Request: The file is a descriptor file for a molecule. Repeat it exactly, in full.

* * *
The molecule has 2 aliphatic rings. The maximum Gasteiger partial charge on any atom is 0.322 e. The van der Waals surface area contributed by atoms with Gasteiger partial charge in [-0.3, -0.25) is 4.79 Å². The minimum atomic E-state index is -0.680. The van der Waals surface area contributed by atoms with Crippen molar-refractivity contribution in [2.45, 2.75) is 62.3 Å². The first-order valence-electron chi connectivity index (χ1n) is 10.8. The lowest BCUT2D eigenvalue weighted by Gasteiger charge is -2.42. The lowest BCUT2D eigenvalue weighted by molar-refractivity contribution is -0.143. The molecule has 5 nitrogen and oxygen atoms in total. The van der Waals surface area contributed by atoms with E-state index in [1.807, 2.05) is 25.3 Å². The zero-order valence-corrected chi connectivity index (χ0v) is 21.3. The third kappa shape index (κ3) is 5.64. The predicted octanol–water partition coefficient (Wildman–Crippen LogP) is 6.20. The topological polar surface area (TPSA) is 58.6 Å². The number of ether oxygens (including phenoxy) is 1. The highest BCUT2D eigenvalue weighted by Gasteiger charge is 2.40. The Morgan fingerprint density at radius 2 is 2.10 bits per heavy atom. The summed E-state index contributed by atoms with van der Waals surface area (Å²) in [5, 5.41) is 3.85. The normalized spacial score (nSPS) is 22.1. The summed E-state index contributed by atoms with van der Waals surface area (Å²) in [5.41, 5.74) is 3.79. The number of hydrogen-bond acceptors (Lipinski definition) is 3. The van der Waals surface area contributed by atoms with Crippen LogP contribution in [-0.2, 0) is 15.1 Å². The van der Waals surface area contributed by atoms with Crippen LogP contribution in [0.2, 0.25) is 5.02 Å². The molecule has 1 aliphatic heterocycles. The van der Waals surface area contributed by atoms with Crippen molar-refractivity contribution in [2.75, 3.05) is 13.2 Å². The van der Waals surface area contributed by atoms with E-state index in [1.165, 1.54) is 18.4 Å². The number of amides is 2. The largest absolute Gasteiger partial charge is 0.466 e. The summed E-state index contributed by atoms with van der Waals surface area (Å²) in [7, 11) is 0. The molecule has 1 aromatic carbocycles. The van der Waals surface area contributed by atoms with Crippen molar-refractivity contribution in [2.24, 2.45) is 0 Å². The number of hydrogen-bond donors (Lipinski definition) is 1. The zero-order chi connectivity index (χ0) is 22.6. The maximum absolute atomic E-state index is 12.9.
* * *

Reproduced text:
The molecule has 2 aliphatic rings. The maximum Gasteiger partial charge on any atom is 0.322 e. The van der Waals surface area contributed by atoms with Gasteiger partial charge in [-0.3, -0.25) is 4.79 Å². The minimum atomic E-state index is -0.680. The van der Waals surface area contributed by atoms with Crippen molar-refractivity contribution in [2.45, 2.75) is 62.3 Å². The first-order valence-electron chi connectivity index (χ1n) is 10.8. The lowest BCUT2D eigenvalue weighted by Gasteiger charge is -2.42. The lowest BCUT2D eigenvalue weighted by molar-refractivity contribution is -0.143. The molecule has 5 nitrogen and oxygen atoms in total. The van der Waals surface area contributed by atoms with E-state index in [1.807, 2.05) is 25.3 Å². The zero-order valence-corrected chi connectivity index (χ0v) is 21.3. The third kappa shape index (κ3) is 5.64. The predicted octanol–water partition coefficient (Wildman–Crippen LogP) is 6.20. The topological polar surface area (TPSA) is 58.6 Å². The number of ether oxygens (including phenoxy) is 1. The highest BCUT2D eigenvalue weighted by Gasteiger charge is 2.40. The Morgan fingerprint density at radius 2 is 2.10 bits per heavy atom. The summed E-state index contributed by atoms with van der Waals surface area (Å²) in [5, 5.41) is 3.85. The normalized spacial score (nSPS) is 22.1. The summed E-state index contributed by atoms with van der Waals surface area (Å²) in [5.41, 5.74) is 3.79. The number of hydrogen-bond acceptors (Lipinski definition) is 3. The van der Waals surface area contributed by atoms with Crippen LogP contribution in [-0.2, 0) is 15.1 Å². The van der Waals surface area contributed by atoms with Crippen LogP contribution in [0.2, 0.25) is 5.02 Å². The molecule has 1 aliphatic heterocycles. The van der Waals surface area contributed by atoms with Crippen molar-refractivity contribution in [2.75, 3.05) is 13.2 Å². The van der Waals surface area contributed by atoms with E-state index in [1.165, 1.54) is 18.4 Å². The number of amides is 2. The largest absolute Gasteiger partial charge is 0.466 e. The summed E-state index contributed by atoms with van der Waals surface area (Å²) in [7, 11) is 0. The molecule has 1 aromatic carbocycles. The van der Waals surface area contributed by atoms with Crippen molar-refractivity contribution in [2.24, 2.45) is 0 Å². The number of hydrogen-bond donors (Lipinski definition) is 1. The zero-order chi connectivity index (χ0) is 22.6. The maximum absolute atomic E-state index is 12.9.